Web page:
The Role of a Leader in a Developing Country
High Level Plenary Meeting of UN General Assembly
New York, USA
September 15, 2005
May I at the outset extend our sympathy and solidarity to the people and the Government of the United States of America as they begin reconstruction and rehabilitation, following the recent Hurricane disaster on the Gulf Coast. We do so while recalling the generous and spontaneous response of the people, Governments of other nations and the Government of the United States, and so many member States of the United Nations, the UN and other international agencies when the Tsunami waves hit Sri Lanka last December.
I had the honour to deliver my first address to this august Assembly in my capacity as the President of Sri Lanka at the historic Session in 1995 when the United Nations celebrated its 50th Anniversary. It is a distinct pleasure therefore, to revisit this forum ten years later. More so because we commemorate this year, both the 50th Anniversary of Sri Lanka’s UN Membership, and the 60th Anniversary of the United Nations. It is time to take stock, and remain focussed with a view to moving forward. We have a substantial unfinished agenda and new challenges to deal with.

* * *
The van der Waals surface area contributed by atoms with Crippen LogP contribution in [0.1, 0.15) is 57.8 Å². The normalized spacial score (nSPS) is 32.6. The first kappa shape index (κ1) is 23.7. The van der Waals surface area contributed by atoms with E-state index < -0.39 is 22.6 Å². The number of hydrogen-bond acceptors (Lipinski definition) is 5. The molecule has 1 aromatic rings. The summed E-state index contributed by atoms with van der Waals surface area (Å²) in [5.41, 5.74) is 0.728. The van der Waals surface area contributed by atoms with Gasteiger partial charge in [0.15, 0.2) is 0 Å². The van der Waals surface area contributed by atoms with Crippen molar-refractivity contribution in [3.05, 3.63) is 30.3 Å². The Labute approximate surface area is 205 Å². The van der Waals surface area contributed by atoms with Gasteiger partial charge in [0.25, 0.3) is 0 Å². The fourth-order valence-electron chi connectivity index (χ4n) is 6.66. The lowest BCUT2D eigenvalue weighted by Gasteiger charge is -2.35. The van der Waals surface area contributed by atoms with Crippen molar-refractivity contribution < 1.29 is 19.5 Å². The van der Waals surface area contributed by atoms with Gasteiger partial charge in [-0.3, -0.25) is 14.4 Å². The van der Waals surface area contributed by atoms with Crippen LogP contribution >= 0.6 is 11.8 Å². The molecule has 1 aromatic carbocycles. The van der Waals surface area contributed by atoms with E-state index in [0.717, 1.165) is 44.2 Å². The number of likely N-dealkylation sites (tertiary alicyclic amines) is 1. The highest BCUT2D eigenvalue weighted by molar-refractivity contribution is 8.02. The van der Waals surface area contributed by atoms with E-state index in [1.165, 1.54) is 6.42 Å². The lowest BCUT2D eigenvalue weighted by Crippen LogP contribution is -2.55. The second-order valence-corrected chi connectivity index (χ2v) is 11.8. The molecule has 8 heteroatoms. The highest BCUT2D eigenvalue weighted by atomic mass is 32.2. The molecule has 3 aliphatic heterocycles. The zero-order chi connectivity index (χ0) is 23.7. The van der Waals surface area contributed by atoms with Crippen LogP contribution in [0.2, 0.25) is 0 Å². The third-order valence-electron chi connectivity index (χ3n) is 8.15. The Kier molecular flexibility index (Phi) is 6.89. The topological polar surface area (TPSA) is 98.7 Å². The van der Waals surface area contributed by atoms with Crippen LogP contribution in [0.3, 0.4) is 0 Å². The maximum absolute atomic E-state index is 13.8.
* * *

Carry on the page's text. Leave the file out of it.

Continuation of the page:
The United Nations is the most representative universal body, that can legitimately seek common solutions to common problems, that are acceptable to our diverse membership. As recognized by the High Level Panel and the Secretary-General in his report “In larger freedom: towards development, security and human rights for all”, the United Nations, despite its many achievements, and because of its great potential, has to do more to keep pace with the changes that have occurred in the world since its inception sixty years ago. Reform of the UN must be in the multilateral interest and embrace all facets of the UN’s activities.